The topline number for the United States isn't bad: we rank 4th on the list behind Singapore, Hong Kong and New Zealand. However, a closer look at the US rankings reveals some serious concerns:
The United States also ranks poorly in other key economic areas, such as starting a business (13th) and trading across borders (20th) - both vitally important for business formation and global competition. Contrary to what you might expect, the trade category doesn't analyze protectionist tariffs but instead measures the "time and cost (excluding tariffs) associated with exporting and importing a standardized cargo of goods by ocean transport." As I've frequently discussed here, such "trade facilitation" (e.g., customs rules, export controls, etc.) issues might be boring, but they're just as important as tariffs (and sometimes even moreso).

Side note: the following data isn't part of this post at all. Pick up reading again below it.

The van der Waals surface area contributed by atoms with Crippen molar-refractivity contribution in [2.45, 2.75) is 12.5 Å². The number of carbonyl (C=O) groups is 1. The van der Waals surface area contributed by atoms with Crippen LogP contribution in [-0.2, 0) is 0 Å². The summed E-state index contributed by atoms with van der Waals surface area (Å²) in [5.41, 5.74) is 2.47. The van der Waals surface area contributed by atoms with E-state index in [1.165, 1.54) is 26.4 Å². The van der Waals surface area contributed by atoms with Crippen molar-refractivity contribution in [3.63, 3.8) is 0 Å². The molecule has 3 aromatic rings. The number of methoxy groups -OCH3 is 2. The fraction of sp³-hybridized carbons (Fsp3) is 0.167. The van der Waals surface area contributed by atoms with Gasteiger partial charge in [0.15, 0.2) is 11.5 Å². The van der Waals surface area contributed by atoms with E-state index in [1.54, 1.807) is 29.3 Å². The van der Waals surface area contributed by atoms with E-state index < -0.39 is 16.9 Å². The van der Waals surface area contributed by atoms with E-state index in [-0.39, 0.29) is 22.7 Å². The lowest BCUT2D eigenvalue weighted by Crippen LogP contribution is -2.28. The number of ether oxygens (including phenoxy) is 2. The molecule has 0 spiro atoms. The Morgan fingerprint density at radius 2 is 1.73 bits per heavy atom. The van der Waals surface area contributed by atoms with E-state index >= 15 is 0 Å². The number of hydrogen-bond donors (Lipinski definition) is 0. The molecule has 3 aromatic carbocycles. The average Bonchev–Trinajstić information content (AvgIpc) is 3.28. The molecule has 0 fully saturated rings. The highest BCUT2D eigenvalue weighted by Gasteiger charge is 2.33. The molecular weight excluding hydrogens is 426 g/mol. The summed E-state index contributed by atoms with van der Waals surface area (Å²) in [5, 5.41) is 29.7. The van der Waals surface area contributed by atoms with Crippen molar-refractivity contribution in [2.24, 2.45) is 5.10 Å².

Finally, it's important to note where some of the big developing countries rank on this list. Brazil ranks 126th overall; India ranks a frightening 132nd; and the global powerhouse China ranks only 91st. In short, it's far easier to do business in the United States than it is in China, and this massive divide in the costs of doing business helps explain why global companies don't all instantly move to the countries with the cheapest labor supplies (and why a lot of them are coming back to the United States after dabbling abroad). Keep that in mind the next time you hear someone ignorantly rambling about the "race to the bottom" or some politician peddling protectionism as solution to the "inevitable decline" of America's global competitiveness. In fact, there are a lot of obvious ways that the government could create a better business environment for American companies, and decline is anything but inevitable.